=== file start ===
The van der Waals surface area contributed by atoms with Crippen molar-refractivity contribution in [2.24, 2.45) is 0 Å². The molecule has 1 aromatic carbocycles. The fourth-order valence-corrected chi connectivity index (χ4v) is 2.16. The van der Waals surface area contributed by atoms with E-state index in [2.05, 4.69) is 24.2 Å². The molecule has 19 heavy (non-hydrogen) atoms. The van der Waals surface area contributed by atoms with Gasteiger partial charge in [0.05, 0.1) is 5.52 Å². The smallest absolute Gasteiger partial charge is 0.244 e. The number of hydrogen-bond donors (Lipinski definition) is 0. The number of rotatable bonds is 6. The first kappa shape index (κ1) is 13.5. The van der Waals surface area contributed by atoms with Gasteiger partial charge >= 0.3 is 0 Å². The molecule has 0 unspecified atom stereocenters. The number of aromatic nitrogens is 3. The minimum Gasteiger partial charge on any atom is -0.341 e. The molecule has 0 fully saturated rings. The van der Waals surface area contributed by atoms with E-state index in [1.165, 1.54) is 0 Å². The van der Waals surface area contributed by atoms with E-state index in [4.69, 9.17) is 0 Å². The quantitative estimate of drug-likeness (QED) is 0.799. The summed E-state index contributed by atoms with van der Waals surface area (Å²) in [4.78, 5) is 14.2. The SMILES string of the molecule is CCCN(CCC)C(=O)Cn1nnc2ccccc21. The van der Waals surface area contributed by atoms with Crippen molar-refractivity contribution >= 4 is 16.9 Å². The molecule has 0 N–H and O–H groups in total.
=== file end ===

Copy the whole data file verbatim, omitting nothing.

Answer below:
The van der Waals surface area contributed by atoms with Crippen molar-refractivity contribution in [2.24, 2.45) is 0 Å². The molecule has 1 aromatic carbocycles. The fourth-order valence-corrected chi connectivity index (χ4v) is 2.16. The van der Waals surface area contributed by atoms with E-state index in [2.05, 4.69) is 24.2 Å². The molecule has 19 heavy (non-hydrogen) atoms. The van der Waals surface area contributed by atoms with Gasteiger partial charge in [0.05, 0.1) is 5.52 Å². The smallest absolute Gasteiger partial charge is 0.244 e. The number of hydrogen-bond donors (Lipinski definition) is 0. The number of rotatable bonds is 6. The first kappa shape index (κ1) is 13.5. The van der Waals surface area contributed by atoms with Gasteiger partial charge >= 0.3 is 0 Å². The molecule has 0 unspecified atom stereocenters. The number of aromatic nitrogens is 3. The minimum Gasteiger partial charge on any atom is -0.341 e. The molecule has 0 fully saturated rings. The van der Waals surface area contributed by atoms with E-state index in [1.165, 1.54) is 0 Å². The van der Waals surface area contributed by atoms with E-state index in [4.69, 9.17) is 0 Å². The quantitative estimate of drug-likeness (QED) is 0.799. The summed E-state index contributed by atoms with van der Waals surface area (Å²) in [4.78, 5) is 14.2. The SMILES string of the molecule is CCCN(CCC)C(=O)Cn1nnc2ccccc21. The van der Waals surface area contributed by atoms with Crippen molar-refractivity contribution >= 4 is 16.9 Å². The molecule has 0 N–H and O–H groups in total.